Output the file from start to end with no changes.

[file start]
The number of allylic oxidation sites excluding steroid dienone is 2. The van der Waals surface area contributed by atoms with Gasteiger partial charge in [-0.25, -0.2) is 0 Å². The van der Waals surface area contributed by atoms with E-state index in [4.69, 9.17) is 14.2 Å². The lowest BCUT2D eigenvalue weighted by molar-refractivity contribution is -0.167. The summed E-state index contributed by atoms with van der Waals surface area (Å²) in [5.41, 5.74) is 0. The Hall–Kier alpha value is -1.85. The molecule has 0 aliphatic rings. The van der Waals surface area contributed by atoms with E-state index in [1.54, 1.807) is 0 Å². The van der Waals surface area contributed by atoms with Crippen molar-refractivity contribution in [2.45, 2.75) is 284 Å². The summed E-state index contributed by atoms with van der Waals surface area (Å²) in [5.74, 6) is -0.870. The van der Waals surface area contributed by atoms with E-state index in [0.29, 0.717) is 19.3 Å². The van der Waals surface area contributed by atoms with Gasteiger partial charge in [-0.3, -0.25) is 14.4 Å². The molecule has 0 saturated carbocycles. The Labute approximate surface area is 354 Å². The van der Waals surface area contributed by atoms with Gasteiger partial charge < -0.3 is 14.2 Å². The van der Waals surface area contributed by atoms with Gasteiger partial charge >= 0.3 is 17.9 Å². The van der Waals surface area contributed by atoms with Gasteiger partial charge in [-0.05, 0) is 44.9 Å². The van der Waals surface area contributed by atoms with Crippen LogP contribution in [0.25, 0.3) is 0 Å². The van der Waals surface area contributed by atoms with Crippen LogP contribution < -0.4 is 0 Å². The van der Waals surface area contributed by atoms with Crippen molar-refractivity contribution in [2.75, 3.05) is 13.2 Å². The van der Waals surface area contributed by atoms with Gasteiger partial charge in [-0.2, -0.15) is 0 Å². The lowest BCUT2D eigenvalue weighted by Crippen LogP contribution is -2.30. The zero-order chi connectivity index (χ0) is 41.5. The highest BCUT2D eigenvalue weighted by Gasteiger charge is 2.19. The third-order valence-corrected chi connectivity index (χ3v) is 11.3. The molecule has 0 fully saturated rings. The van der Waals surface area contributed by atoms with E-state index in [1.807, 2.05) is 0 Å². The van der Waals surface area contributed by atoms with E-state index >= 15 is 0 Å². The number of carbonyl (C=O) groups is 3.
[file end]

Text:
The number of allylic oxidation sites excluding steroid dienone is 2. The van der Waals surface area contributed by atoms with Gasteiger partial charge in [-0.25, -0.2) is 0 Å². The van der Waals surface area contributed by atoms with E-state index in [4.69, 9.17) is 14.2 Å². The lowest BCUT2D eigenvalue weighted by molar-refractivity contribution is -0.167. The summed E-state index contributed by atoms with van der Waals surface area (Å²) in [5.41, 5.74) is 0. The Hall–Kier alpha value is -1.85. The molecule has 0 aliphatic rings. The van der Waals surface area contributed by atoms with E-state index in [1.54, 1.807) is 0 Å². The van der Waals surface area contributed by atoms with Crippen molar-refractivity contribution in [2.45, 2.75) is 284 Å². The summed E-state index contributed by atoms with van der Waals surface area (Å²) in [5.74, 6) is -0.870. The van der Waals surface area contributed by atoms with E-state index in [0.29, 0.717) is 19.3 Å². The van der Waals surface area contributed by atoms with Gasteiger partial charge in [-0.3, -0.25) is 14.4 Å². The molecule has 0 saturated carbocycles. The Labute approximate surface area is 354 Å². The van der Waals surface area contributed by atoms with Gasteiger partial charge < -0.3 is 14.2 Å². The van der Waals surface area contributed by atoms with Gasteiger partial charge >= 0.3 is 17.9 Å². The van der Waals surface area contributed by atoms with Gasteiger partial charge in [-0.05, 0) is 44.9 Å². The van der Waals surface area contributed by atoms with Crippen LogP contribution in [0.25, 0.3) is 0 Å². The van der Waals surface area contributed by atoms with Crippen LogP contribution < -0.4 is 0 Å². The van der Waals surface area contributed by atoms with Crippen molar-refractivity contribution in [2.75, 3.05) is 13.2 Å². The van der Waals surface area contributed by atoms with Gasteiger partial charge in [-0.2, -0.15) is 0 Å². The lowest BCUT2D eigenvalue weighted by Crippen LogP contribution is -2.30. The zero-order chi connectivity index (χ0) is 41.5. The highest BCUT2D eigenvalue weighted by Gasteiger charge is 2.19. The third-order valence-corrected chi connectivity index (χ3v) is 11.3. The molecule has 0 fully saturated rings. The van der Waals surface area contributed by atoms with E-state index in [1.807, 2.05) is 0 Å². The van der Waals surface area contributed by atoms with E-state index >= 15 is 0 Å². The number of carbonyl (C=O) groups is 3.